Just prior to his conversion, Paul went to the high priest himself and requested letters of authority to go to Damascus and arrest any Christians he found there (Acts 9:1-2). Having his request granted, Paul began his journey to Damascus. Little did he know what this journey had in store for him.
As he journeyed he came near Damascus, and suddenly a light shone around him from heaven. Then he fell to the ground, and heard a voice saying to him, “Saul, Saul, why are you persecuting Me?” And he said, “Who are You, Lord?” Then the Lord said, “I am Jesus, whom you are persecuting. It is hard for you to kick against the goads.” So he, trembling and astonished, said, “Lord, what do You want me to do?” Then the Lord said to him, “Arise and go into the city, and you will be told what you must do.” And the men who journeyed with him stood speechless, hearing a voice but seeing no one. Then Saul arose from the ground, and when his eyes were opened he saw no one. But they led him by the hand and brought him into Damascus. And he was three days without sight, and neither ate nor drank.
Paul had been apprehended by Jesus Himself. This is where Paul’s motivation for his persecution of saints comes to light. Paul is instantly humbled and says: Lord what will You have me to do? Instructions were given to go into the city and wait. For three days Paul was there without sight, food and drink. Imagine the contemplations going through his mind. Everything he had dedicated himself to was exposed as lie! Deep humbling was upon this once proud Pharisee of Pharisees. The light of Jesus Christ had driven him to his knees. This “great” leader now had to be lead by the hand. God’s sovereignty was at work.
A Chosen Vessel
In the city of Damascus there was a certain disciple named Ananias. While Paul was praying he had a vision of this man coming in and laying hands on him to receive his sight (v. 12). However, Ananias had heard of Paul’s persecution against the Church. Upon his certainty that God was indeed talking to him, Ananias received this message for Paul:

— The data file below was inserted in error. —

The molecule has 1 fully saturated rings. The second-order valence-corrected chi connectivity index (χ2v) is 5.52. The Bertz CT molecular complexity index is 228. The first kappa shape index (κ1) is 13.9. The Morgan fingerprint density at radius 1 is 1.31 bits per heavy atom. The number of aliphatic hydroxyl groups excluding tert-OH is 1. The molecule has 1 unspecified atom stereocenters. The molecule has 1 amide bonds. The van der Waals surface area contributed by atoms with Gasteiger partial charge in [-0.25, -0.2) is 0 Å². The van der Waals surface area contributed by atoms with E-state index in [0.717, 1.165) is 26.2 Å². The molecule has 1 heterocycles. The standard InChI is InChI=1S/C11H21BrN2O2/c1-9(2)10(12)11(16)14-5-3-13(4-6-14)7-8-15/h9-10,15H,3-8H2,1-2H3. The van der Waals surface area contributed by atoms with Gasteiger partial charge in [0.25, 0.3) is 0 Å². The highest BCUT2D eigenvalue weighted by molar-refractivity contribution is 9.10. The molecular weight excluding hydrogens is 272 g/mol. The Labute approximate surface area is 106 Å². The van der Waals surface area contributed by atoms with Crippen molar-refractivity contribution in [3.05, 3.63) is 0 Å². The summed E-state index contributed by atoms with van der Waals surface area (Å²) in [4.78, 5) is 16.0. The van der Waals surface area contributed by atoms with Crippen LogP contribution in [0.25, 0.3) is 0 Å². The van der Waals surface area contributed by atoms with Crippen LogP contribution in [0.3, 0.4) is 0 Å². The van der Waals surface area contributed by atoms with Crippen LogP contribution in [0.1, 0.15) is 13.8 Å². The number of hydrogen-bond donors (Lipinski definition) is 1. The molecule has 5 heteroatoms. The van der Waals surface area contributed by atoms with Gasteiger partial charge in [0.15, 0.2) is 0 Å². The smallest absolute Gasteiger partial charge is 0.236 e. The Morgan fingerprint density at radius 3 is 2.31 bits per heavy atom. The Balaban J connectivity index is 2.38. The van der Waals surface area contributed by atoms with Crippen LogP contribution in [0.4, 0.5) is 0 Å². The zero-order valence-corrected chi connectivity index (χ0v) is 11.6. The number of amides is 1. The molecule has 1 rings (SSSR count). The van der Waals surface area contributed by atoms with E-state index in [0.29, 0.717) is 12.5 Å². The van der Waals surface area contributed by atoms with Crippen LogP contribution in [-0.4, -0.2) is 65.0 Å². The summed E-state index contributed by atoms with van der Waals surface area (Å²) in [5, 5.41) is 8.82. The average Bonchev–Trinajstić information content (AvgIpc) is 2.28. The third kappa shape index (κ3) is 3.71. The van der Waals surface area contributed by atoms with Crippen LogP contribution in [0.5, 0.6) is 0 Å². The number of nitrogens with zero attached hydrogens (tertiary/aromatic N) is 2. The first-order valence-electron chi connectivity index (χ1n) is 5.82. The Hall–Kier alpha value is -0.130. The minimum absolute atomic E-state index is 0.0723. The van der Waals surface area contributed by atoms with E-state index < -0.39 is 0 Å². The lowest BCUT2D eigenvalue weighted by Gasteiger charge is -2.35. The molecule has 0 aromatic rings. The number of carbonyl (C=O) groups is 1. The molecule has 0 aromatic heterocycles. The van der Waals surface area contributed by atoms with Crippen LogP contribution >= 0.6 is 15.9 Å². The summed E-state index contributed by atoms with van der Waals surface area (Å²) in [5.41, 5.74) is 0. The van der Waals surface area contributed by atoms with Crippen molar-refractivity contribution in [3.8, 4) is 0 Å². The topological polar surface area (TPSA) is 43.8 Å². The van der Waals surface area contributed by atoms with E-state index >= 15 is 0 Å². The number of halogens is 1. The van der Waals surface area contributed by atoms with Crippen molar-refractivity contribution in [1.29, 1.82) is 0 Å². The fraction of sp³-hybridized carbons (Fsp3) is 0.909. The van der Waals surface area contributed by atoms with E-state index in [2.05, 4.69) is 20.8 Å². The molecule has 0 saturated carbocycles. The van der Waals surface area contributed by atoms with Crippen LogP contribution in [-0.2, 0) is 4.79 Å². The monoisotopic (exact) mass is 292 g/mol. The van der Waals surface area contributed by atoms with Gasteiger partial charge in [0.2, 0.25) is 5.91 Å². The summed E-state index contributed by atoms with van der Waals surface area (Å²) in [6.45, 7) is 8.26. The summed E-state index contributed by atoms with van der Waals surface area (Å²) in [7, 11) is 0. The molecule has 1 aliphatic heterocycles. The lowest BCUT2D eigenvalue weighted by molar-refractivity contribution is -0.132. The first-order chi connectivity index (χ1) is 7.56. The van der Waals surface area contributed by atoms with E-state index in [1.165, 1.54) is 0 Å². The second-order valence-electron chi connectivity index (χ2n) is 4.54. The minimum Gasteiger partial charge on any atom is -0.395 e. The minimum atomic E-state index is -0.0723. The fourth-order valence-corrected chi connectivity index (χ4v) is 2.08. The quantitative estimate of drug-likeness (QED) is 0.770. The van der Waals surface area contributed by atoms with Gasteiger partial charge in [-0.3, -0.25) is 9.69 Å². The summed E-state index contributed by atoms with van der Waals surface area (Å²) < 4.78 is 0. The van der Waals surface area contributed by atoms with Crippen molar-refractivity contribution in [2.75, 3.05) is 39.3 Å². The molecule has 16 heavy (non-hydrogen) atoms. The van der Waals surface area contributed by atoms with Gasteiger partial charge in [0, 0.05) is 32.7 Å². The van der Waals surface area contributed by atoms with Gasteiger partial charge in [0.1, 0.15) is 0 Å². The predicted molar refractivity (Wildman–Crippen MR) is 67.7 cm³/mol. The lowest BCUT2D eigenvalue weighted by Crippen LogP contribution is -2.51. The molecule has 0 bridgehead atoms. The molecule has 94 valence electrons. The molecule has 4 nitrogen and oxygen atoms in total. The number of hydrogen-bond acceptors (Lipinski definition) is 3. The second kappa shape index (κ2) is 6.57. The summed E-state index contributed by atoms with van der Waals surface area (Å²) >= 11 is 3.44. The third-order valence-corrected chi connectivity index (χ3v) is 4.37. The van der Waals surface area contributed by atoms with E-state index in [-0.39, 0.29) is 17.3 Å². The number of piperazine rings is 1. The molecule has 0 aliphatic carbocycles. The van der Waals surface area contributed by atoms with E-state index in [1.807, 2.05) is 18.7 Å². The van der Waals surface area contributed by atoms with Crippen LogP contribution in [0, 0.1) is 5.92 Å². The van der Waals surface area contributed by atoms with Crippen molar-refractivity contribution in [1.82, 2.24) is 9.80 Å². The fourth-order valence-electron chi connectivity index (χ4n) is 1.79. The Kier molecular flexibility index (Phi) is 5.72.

But the Lord said to him, “Go, for he is a chosen vessel of Mine to bear My name before Gentiles, kings, and the children of Israel. 16 For I will show him how many things he must suffer for My name’s sake.”
Paul was a “chosen vessel.” Paul’s apostleship was appointed before the foundations of the world. Paul had been uniquely qualified for his apostleship to the Gentiles through his upbringing as a Roman citizen living in a Greek speaking city. Paul was essentially a man of two worlds – the Hebrew and the Greek. He had been trained in the law of God, and at the same time been educated in Greek and Roman culture. It is imperative for an apostle to know and understand the culture of those to whom he is sent.
Gentiles, who were once strangers and foreigners to the covenants of promise (Eph. 2:12), needed to be reached with the gospel of Jesus Christ. It would take an extraordinary man to bridge the gap between the Jew and the Gentile. Paul was that unique man. Paul was a man who was Jewish in every way, to the core of his being. However, he was also a man that knew and understood the Greeks and the Romans like few Jews did. And, vital to his apostleship, he was a Roman citizen. Access was his to the great Roman Empire, to preach the gospel with liberty. His greatest obstacle was to be from his own people, not Rome.
Paul was a chosen vessel. What exactly did Ananias mean when he told Paul that God had called him as a chosen vessel? Later, in Paul’s preachings, he looks back on that divine encounter:
Then he said, ‘The God of our fathers has chosen you that you should know His will, and see the Just One, and hear the voice of His mouth. For you will be His witness to all men of what you have seen and heard.
From that moment forth Paul began to a) know God’s will; b) see that Just One; c) hear God’s voice; and d) witness unto all men. A divine calling is the prerequisite for any five-fold ministry. Paul’s life had been apprehended by God; he was no longer his own, but the property of Jesus – his newfound Lord!
Paul immediately began to preach and testify that Jesus was the Son of God:
Immediately he preached the Christ in the synagogues, that He is the Son of God. Then all who heard were amazed, and said, “Is this not he who destroyed those who called on this name in Jerusalem, and has come here for that purpose, so that he might bring them bound to the chief priests?” But Saul increased all the more in strength, and confounded the Jews who dwelt in Damascus, proving that this Jesus is the Christ.
A mighty anointing was upon Paul’s life, even in the baby-stages of his Christian walk. That anointing amazed those who heard him. They could not believe that this was the same Saul of Tarsus that persecuted the Church. In fact it was not! Paul had been transformed into a new man. What better candidate could the Holy Spirit find to pen the inspired words: Therefore if any man be in Christ, he is a new creature: old things are passed away; behold, all things are become new (II Corinthians 5:17).
At this point, Paul could have had a dynamic ministry just giving his testimony. Had Paul never deepened his revelation of Jesus he still would have had an outwardly successful ministry. But Paul had been called as an apostle before the foundations of the world (cf. Jer. 1:5). The apostolic call requires more than a good testimony, or even a good understanding of Scripture, which Paul certainly had. There are two fundamental requirements for apostleship: 1) a history with God – experiential knowledge; and 2) revelation knowledge of the Lord Jesus Christ. Paul had neither, but that was all about to change.